The McCamish commitment will support faculty research on neurological diseases, including establishing a seed fund to support high-risk, high-reward research ventures. It will also provide fellowships for graduate students and create regular interactions among researchers at Tech, Emory, and UGA, including an annual national conference focused on Parkinson’s disease. The idea is to give researchers space to collaborate and brainstorm unconventional ideas that hold the greatest promise for significant discoveries.

“Our vision is to create the next frontier in neuroscience and neurotechnology by confronting the enormous complexities of the dynamic brain and nervous system,” said Susan Margulies, the Wallace H. Coulter professor and chair in the Coulter Department of Biomedical Engineering. “Our brains engage with, adapt to, and are influenced by the world around us. Studying the changing chemical and electrical brain dynamics is a direct path to detecting and treating Parkinson’s disease and other neurological disorders.”

McCamish’s son – Gordon Beckham Jr. – sits on the board of directors of the Parkinson’s Foundation and works to raise awareness to beat the disease. He said his goal is to build a strong research community in Georgia that will create new frontiers in the treatment of the degenerative disease.

Susan Margulies, the Wallace H. Coulter professor and chair in the Coulter Department of Biomedical Engineering at Georgia Tech (Special: Georgia Tech)

“More recently, we met Susan Margulies and learned of the formal biomedical engineering collaboration between Tech and Emory, two of the top institutions in the country in their respective fields,” Beckham said. “At the same time, the University of Georgia (UGA) is making major investments in Parkinson’s research. Given all this momentum within the state of Georgia, with BME as a nexus, the McCamish Foundation felt the timing was right to try something new at Tech and Emory while also leveraging the existing powerful collaboration between Tech, Emory, and UGA.”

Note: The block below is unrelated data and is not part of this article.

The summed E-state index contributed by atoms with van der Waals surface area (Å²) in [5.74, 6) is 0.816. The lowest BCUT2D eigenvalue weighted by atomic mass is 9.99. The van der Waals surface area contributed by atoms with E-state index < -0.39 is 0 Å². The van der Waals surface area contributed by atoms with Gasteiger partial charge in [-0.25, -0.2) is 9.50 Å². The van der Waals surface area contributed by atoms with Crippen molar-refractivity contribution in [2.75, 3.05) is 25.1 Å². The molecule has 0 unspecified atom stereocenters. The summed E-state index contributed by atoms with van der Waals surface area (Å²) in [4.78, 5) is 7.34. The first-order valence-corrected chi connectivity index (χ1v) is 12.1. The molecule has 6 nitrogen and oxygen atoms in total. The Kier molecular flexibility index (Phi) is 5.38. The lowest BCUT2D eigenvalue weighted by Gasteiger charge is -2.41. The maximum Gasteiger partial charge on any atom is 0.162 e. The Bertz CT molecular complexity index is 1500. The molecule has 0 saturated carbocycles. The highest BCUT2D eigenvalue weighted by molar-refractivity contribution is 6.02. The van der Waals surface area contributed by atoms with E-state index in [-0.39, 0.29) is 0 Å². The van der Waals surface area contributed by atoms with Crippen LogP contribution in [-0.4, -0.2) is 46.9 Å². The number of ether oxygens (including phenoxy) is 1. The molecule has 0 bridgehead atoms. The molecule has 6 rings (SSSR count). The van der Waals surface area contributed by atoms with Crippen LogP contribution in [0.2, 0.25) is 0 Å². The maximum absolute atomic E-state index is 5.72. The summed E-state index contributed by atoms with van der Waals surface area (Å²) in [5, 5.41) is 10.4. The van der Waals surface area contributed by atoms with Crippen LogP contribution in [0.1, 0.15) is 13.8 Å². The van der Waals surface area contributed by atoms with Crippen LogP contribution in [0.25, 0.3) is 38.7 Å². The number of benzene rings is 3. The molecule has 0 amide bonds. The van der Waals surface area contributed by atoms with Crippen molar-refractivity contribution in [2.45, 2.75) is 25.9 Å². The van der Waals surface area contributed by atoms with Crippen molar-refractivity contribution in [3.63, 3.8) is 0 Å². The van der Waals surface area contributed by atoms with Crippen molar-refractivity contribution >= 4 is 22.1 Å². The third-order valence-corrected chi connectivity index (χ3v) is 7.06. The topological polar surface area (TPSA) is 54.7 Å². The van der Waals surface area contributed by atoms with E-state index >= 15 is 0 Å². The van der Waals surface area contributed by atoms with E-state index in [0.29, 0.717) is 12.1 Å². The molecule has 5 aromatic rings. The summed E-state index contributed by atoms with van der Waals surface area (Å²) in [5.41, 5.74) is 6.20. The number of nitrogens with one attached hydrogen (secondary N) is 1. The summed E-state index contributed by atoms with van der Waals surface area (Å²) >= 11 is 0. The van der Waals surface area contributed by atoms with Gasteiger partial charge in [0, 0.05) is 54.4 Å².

UGA President Jere W. Morehead said he is looking forward to expanding our partnerships to leverage the complementary strengths of the three institutions to bring new hope to those who suffer from the disease.

The Wallace H. Coulter Department of Biomedical Engineering https://bme.gatech.edu is a partnership between Georgia Tech and Emory University. Combining the best of research and education, the department is dedicated to improving health and well-being by creating medical breakthroughs driven by engineering innovation and translational research.

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Maria Saporta

Maria Saporta, Editor, is a longtime Atlanta business, civic and urban affairs journalist with a deep knowledge of our city, our region and state.  Since 2008, she has written a weekly column and news stories for the Atlanta Business Chronicle. Prior to that, she spent 27 years with The Atlanta Journal-Constitution, becoming its business columnist in 1991. Maria received her Master’s degree in urban studies from Georgia State and her Bachelor’s degree in journalism from Boston University. Maria was born in Atlanta to European parents and has two young adult children.